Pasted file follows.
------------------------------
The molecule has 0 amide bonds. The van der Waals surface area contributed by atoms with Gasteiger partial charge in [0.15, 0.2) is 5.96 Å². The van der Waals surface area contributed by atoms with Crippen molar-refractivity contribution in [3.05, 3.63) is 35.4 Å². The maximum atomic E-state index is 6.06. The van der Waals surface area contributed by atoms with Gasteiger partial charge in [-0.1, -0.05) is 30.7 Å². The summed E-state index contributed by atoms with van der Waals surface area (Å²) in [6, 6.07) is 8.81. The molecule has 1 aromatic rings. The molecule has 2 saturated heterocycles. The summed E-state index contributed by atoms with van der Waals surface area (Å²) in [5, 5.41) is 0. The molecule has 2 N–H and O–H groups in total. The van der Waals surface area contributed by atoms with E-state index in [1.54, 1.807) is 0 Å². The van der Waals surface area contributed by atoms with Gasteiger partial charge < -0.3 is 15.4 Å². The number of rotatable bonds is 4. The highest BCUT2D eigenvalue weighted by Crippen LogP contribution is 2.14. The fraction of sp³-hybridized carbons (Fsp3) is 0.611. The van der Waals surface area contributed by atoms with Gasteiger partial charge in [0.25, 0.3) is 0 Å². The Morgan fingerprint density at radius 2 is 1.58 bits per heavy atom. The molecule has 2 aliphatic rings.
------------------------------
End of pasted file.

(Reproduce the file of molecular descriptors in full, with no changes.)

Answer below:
The molecule has 0 amide bonds. The van der Waals surface area contributed by atoms with Gasteiger partial charge in [0.15, 0.2) is 5.96 Å². The van der Waals surface area contributed by atoms with Crippen molar-refractivity contribution in [3.05, 3.63) is 35.4 Å². The maximum atomic E-state index is 6.06. The van der Waals surface area contributed by atoms with Gasteiger partial charge in [-0.1, -0.05) is 30.7 Å². The summed E-state index contributed by atoms with van der Waals surface area (Å²) in [6, 6.07) is 8.81. The molecule has 1 aromatic rings. The molecule has 2 saturated heterocycles. The summed E-state index contributed by atoms with van der Waals surface area (Å²) in [5, 5.41) is 0. The molecule has 2 N–H and O–H groups in total. The van der Waals surface area contributed by atoms with E-state index in [1.54, 1.807) is 0 Å². The van der Waals surface area contributed by atoms with Gasteiger partial charge < -0.3 is 15.4 Å². The number of rotatable bonds is 4. The highest BCUT2D eigenvalue weighted by Crippen LogP contribution is 2.14. The fraction of sp³-hybridized carbons (Fsp3) is 0.611. The van der Waals surface area contributed by atoms with Gasteiger partial charge in [0.25, 0.3) is 0 Å². The Morgan fingerprint density at radius 2 is 1.58 bits per heavy atom. The molecule has 2 aliphatic rings.